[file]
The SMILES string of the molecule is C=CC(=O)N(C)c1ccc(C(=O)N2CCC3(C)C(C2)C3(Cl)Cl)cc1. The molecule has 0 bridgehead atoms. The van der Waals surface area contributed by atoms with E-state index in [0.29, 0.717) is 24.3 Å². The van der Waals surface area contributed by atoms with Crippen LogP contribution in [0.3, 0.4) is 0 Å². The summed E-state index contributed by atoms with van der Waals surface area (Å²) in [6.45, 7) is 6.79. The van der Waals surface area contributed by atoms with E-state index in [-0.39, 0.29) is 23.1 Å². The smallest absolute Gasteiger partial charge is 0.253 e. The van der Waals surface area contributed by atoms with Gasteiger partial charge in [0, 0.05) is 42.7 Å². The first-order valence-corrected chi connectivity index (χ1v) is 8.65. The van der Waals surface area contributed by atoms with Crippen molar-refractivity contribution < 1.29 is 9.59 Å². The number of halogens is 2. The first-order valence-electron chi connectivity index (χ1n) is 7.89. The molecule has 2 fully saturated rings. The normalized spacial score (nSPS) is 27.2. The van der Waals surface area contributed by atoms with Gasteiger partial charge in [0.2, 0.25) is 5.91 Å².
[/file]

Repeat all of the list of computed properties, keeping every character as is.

The SMILES string of the molecule is C=CC(=O)N(C)c1ccc(C(=O)N2CCC3(C)C(C2)C3(Cl)Cl)cc1. The molecule has 0 bridgehead atoms. The van der Waals surface area contributed by atoms with E-state index in [0.29, 0.717) is 24.3 Å². The van der Waals surface area contributed by atoms with Crippen LogP contribution in [0.3, 0.4) is 0 Å². The summed E-state index contributed by atoms with van der Waals surface area (Å²) in [6.45, 7) is 6.79. The van der Waals surface area contributed by atoms with E-state index in [-0.39, 0.29) is 23.1 Å². The smallest absolute Gasteiger partial charge is 0.253 e. The van der Waals surface area contributed by atoms with Gasteiger partial charge in [0, 0.05) is 42.7 Å². The first-order valence-corrected chi connectivity index (χ1v) is 8.65. The van der Waals surface area contributed by atoms with Crippen molar-refractivity contribution < 1.29 is 9.59 Å². The number of halogens is 2. The first-order valence-electron chi connectivity index (χ1n) is 7.89. The molecule has 2 fully saturated rings. The normalized spacial score (nSPS) is 27.2. The van der Waals surface area contributed by atoms with Gasteiger partial charge in [0.2, 0.25) is 5.91 Å².